Looking Like: Mimesis/Imitatio in the Art and Architecture of the Middle Ages

Monday, 1 March 2010

14.00 - 18.00, Research Forum South Room

relief of man on horse plus birds and foliage
Photo: L. Cleaver, Loches.

Speaker(s): Jim Harris (The Courtauld Institute of Art), Jack Hartnell (The Courtauld Institute of Art), (The Courtauld Institute of Art), Janet Robson (Birkbeck, University of London), Laura Veneskey (Northwestern University/ The Courtauld Institute of Art), Géraldine Victoir (The Courtauld Institute of Art), Hanna Wimmer (University of Hamburg / Warburg Institute)
Ticket/entry details:
All welcome but numbers are limited. Advance booking by 22 February is essential. For further information and to book please contact Laura Cleaver

Organised by: Dr Laura Cleaver

The imitation (imitatio in Latin) of the natural world has long been considered an ideal quality of works of art. But what do we mean when we say an artwork resembles something, and what does it resemble?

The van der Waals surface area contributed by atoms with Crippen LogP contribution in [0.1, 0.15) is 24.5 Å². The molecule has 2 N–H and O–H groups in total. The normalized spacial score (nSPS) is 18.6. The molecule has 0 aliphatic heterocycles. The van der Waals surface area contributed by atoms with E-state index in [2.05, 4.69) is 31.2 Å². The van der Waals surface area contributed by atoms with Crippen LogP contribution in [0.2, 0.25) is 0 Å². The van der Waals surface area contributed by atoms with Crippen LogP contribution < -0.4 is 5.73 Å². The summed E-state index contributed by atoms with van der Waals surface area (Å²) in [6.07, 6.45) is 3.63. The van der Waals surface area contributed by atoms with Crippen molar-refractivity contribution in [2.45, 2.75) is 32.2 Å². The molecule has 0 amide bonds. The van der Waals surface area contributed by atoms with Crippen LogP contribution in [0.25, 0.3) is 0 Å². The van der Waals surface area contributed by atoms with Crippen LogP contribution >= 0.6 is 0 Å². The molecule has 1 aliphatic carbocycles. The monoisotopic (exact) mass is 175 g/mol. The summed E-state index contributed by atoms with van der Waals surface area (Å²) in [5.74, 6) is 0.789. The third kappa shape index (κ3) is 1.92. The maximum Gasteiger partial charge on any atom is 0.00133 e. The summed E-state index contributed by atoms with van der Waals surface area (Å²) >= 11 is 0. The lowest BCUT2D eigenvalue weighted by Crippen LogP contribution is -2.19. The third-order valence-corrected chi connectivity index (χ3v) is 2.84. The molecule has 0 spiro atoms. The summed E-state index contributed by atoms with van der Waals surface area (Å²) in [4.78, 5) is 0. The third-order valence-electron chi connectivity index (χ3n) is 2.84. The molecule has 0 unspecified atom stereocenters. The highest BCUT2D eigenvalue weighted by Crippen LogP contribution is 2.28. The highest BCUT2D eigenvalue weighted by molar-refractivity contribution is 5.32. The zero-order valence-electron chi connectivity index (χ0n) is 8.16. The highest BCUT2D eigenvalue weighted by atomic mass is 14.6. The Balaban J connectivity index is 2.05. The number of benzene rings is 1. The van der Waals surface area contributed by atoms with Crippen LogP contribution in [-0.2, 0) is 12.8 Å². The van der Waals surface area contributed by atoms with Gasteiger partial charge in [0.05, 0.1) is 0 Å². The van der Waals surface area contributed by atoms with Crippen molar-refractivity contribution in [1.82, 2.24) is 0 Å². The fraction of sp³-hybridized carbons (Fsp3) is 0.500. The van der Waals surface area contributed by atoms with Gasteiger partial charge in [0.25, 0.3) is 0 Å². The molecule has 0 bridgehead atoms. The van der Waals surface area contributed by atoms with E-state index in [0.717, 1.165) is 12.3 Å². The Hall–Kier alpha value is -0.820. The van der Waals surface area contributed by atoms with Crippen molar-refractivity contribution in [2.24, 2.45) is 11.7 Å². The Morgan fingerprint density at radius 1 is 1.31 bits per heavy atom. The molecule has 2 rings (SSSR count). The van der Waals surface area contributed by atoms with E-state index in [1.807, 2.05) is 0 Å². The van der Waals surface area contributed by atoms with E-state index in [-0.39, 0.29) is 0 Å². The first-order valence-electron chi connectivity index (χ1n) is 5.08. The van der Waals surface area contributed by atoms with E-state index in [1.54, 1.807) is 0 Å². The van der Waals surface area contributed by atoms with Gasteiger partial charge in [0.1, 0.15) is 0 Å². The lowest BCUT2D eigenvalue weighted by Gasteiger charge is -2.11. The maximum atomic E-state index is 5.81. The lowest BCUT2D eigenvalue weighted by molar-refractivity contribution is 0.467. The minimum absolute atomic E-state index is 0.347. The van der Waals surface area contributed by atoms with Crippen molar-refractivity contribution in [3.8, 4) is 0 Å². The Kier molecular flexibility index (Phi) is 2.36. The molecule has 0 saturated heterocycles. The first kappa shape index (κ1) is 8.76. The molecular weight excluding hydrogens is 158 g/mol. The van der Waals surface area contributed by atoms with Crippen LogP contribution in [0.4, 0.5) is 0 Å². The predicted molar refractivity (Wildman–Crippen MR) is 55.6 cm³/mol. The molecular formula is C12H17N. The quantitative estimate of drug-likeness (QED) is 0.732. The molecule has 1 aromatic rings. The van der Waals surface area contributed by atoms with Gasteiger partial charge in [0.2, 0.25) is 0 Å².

Mimesis as a fundamental characteristic of art was discussed by Plato and Aristotle. The debate was revived in association with classical art by writers of the Renaissance including Vasari, who himself imitated Pliny in praising the deceptive qualities of works of art. Recent scholarship by authors including Erich Auerbach, Svetlana Alpers and Ernst Gombrich has established a discourse about the nature and purpose of mimesis in art. At the same time, such concepts as resemblance and reality have been reconsidered and undermined. This workshop will consider works of art and architecture in the light of both medieval and modern debates about mimesis.

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